There is prior US case law, including water pollution events, that environmental crimes are ‘public welfare crimes’, which do not need any intent element at all, again meaning that simple negligence could be subsumed within a criminal liability. Would this public welfare crime concept be utilized by a California state judge?  It is difficult to predict how the new regulations will play out in practice, before there are some cases under the new law and seeing how the California authorities and courts will deal with such matters.  However, criminal prosecutors in practice generally wish to reserve the maximum penalties for the most egregious actors/facts, to allow for settlement of lesser cases and to maintain the maximum fine level as a factor in plea bargain agreements, under which a large majority of criminal cases are ultimately resolved.  

Pollution fines are covered by IG Clubs’ Rules when arising from accidental discharges of pollutants from the ship and there is no express exclusion in the Clubs’ Rules for criminal versus civil fines. Fines, whether civil or criminal, arising from intentional discharges are not covered.  Where a particular case under the California regime may fall between an accidental or intentional spill will depend on the specific facts of that case.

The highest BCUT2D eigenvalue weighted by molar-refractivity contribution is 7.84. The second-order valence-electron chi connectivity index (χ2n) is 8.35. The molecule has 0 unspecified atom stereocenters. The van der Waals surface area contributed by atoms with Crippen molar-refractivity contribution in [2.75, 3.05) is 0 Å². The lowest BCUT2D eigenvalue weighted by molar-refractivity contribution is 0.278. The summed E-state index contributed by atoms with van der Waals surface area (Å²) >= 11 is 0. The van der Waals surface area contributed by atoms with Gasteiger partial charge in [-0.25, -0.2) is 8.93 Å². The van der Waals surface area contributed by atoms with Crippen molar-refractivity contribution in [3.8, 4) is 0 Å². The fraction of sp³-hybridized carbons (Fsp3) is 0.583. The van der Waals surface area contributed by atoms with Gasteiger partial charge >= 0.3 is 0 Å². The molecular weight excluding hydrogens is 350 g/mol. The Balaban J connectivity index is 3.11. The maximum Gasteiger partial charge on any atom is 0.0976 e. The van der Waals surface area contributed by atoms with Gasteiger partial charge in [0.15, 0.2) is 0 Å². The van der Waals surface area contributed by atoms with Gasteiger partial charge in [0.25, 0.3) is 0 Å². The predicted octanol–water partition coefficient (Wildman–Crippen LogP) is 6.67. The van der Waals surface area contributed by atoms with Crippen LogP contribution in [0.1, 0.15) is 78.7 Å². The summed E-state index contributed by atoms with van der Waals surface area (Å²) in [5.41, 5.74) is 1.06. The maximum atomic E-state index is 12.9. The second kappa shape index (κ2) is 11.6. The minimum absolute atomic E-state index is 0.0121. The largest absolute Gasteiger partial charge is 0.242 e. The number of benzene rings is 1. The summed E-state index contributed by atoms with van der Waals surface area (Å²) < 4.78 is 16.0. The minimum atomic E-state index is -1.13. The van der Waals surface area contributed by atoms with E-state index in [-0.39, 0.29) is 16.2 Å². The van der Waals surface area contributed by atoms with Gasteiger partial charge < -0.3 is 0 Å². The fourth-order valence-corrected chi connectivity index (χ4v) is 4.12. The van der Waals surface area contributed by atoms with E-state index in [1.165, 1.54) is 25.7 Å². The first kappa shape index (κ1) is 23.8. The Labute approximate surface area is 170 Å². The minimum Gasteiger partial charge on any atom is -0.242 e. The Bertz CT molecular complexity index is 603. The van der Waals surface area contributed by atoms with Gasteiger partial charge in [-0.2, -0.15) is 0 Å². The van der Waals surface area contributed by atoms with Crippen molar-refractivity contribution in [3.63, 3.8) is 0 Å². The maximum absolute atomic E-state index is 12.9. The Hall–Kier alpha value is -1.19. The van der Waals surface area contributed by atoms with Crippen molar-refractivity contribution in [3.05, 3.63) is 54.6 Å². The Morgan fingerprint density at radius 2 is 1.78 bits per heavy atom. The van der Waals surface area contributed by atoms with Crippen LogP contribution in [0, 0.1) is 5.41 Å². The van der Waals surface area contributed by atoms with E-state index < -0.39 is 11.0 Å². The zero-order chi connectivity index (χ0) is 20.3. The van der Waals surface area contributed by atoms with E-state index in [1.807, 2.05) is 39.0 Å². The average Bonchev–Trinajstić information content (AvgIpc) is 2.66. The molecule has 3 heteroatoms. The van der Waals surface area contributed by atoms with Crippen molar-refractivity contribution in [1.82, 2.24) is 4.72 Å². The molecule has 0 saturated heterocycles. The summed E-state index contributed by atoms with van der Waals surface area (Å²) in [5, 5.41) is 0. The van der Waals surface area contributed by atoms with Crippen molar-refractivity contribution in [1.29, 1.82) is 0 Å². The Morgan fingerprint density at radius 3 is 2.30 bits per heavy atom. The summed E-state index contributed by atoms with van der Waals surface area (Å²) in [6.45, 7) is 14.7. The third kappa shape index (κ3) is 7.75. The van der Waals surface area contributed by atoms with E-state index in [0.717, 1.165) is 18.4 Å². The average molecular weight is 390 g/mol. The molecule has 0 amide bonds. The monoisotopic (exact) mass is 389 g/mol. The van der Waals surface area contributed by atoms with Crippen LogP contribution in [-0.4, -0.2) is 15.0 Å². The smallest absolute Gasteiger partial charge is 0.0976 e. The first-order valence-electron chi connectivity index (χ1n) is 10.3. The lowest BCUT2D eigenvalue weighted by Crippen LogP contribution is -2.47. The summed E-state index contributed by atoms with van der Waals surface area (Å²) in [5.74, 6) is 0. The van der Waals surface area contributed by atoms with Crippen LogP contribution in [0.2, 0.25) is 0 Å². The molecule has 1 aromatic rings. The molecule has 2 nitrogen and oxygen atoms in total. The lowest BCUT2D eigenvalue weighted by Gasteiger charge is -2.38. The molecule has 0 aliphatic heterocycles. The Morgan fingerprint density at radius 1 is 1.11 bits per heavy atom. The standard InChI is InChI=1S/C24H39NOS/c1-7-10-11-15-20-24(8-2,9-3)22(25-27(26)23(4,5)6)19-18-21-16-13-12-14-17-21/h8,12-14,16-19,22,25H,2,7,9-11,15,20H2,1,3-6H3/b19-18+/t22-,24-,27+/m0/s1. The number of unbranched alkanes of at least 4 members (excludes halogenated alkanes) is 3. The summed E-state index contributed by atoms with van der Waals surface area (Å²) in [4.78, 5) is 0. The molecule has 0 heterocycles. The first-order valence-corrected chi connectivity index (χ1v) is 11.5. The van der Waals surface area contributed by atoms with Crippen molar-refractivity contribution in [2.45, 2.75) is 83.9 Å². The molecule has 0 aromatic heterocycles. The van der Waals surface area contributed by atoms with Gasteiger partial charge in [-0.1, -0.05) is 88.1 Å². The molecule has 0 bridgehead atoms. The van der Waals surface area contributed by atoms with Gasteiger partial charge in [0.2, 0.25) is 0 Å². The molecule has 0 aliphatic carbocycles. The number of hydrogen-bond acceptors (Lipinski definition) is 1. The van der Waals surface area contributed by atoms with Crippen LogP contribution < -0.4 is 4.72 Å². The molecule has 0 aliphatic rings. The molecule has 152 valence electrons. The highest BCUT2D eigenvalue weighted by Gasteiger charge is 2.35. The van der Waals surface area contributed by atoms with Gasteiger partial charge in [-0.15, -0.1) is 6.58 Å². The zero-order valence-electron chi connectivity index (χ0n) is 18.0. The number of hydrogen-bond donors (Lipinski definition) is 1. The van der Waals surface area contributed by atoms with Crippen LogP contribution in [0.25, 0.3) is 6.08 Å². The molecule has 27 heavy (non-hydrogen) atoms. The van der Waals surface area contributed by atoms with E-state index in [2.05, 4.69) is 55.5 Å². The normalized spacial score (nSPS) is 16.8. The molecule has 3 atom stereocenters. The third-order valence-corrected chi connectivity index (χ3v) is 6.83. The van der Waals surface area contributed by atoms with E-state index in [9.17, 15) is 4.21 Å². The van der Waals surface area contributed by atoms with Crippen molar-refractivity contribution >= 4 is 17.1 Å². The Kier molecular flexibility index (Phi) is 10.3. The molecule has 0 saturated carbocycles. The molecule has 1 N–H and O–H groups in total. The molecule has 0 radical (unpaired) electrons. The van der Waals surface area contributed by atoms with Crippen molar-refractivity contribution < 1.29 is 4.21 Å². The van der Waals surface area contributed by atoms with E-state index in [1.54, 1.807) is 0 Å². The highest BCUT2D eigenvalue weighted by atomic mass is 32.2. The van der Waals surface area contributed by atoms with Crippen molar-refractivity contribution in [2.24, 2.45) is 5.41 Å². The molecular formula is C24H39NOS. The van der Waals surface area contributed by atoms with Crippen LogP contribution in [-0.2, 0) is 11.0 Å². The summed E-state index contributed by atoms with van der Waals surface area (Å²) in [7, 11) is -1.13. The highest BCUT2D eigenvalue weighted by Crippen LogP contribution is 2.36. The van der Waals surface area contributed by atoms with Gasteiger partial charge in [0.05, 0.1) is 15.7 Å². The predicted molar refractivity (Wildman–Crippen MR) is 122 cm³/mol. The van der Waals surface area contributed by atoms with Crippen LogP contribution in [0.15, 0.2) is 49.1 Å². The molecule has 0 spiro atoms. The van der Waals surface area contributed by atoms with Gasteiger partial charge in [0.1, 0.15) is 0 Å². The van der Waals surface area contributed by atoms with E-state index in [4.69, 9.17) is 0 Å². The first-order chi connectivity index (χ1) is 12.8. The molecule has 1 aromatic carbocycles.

What can be done by a vessel operator to deal with marine oil pollution cases in California when they occur, to try to avoid the imposition of high civil and criminal penalties? 

Each shipowner should assess the risk of trading to California and exercise utmost caution to avoid operational spills.  If pollution occurs, such a spill must be reported timely, and the responsible party’s failure to comply with orders given and measures required may also lead to fines. Unless known with absolute certainty, the vessel personnel should be initially very cautious in making any specific quantity representations, or even estimations, since the civil and criminal penalties are geared to quantity levels. When dealing with California officials in a post-spill investigation, before getting into the specifics about why an incident may have happened, and particularly what errors or mistakes might have occurred resulting in the pollution, the Master should immediately contact the local P&I correspondent for advice. All US correspondent offices are law firms and local legal advice in California will be of paramount importance in pollution cases. Correspondents can also provide important information about legal rights of crew subject to questioning and also assist in obtaining individual legal representation for key crew witnesses. 

  • Frank Gonynor

    By Frank Gonynor

    Senior Claims Adviser, Lawyer, New York

  • Tonje Castberg

    By Tonje Castberg

    Senior Claims Adviser, Arendal